Government studies show that 30% of older Americans regularly use various forms of alternative medicine. Alternative healthcare choices frequently include chiropractic treatments, massage, nutritional supplements, herbs, and homeopathy.
Homeopathy was developed in 1796, and used widely around the world to treat various health conditions — especially in the (British) Commonwealth of Nations. Reasons vary for treatment choices, but safety and cost are two major factors in why patients opt to try it. Pharmaceutical drugs frequently come with serious side effects, as well as high out-of-pocket costs. But Medicare, like most commercial insurers, covers primarily conventional medicine — and if you want to try other approaches like homeopathy, you’re on your own to pay for treatments.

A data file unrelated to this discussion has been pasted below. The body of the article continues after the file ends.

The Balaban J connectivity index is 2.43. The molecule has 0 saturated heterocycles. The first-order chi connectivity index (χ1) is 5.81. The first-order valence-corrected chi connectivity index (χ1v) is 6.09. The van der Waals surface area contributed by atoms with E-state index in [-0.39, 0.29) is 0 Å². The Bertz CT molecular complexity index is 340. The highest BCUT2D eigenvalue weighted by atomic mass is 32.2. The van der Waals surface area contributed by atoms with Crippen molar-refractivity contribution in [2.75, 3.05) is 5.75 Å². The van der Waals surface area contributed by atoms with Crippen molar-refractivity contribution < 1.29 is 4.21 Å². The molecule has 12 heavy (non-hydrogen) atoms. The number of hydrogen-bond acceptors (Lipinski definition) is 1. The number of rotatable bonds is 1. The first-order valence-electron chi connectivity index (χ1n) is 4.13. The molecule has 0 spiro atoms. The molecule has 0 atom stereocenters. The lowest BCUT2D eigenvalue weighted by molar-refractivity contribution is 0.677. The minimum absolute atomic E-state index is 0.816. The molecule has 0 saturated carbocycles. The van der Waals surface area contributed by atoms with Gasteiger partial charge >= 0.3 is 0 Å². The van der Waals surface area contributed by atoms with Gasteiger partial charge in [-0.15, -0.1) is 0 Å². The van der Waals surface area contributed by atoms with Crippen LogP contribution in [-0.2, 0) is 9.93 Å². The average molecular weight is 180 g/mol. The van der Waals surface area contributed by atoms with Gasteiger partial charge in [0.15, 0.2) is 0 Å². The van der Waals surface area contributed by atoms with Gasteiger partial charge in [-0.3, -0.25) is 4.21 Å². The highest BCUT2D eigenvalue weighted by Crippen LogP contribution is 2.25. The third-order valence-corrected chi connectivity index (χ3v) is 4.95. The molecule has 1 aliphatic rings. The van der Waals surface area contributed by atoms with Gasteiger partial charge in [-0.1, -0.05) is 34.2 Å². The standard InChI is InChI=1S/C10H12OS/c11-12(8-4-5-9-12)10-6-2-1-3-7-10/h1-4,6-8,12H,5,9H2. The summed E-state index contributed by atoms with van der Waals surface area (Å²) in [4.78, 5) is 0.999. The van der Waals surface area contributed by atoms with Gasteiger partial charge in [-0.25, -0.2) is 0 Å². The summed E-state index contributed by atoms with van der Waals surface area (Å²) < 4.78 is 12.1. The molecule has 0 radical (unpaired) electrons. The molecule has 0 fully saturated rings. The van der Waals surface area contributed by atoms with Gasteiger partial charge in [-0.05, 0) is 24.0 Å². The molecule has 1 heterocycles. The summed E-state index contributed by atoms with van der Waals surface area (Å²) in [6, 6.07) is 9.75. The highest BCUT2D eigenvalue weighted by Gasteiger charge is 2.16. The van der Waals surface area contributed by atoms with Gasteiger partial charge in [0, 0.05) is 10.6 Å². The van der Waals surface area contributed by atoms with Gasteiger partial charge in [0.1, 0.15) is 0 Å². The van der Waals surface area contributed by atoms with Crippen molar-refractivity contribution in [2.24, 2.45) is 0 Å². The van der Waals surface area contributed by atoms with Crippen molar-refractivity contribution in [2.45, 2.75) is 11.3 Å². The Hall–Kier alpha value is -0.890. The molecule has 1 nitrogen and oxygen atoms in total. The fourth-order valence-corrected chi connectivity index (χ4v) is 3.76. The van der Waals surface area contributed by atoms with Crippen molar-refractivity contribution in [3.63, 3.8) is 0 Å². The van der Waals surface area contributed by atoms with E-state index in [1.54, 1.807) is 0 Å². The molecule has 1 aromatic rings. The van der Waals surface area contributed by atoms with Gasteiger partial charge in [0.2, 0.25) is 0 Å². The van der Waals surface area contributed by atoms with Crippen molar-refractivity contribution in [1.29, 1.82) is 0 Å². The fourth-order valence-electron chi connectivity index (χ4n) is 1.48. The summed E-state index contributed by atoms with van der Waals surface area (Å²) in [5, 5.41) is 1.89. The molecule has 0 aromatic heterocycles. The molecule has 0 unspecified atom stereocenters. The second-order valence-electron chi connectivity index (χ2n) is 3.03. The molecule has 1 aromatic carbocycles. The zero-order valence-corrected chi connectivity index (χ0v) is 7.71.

TSCL thus believes there should be no reason for the government to limit access to safe, alternative approaches like these. The public should have access to and freedom to choose alternate treatments. Yet the Food and Drug Administration (FDA) recently began efforts to restrict access to homeopathic medicines, suggesting that the remedies should require a prescription, even though they can be widely purchased now without one.
TSCL filed comments asking the FDA to defend the public’s access to homeopathy. TSCL argued that the FDA has regulations in place and already works with manufacturers of homeopathic remedies to ensure the safety of consumers. This inexpensive option should be left available to patents, especially when the FDA has other, more urgent issues of public safety pressing on its limited resources.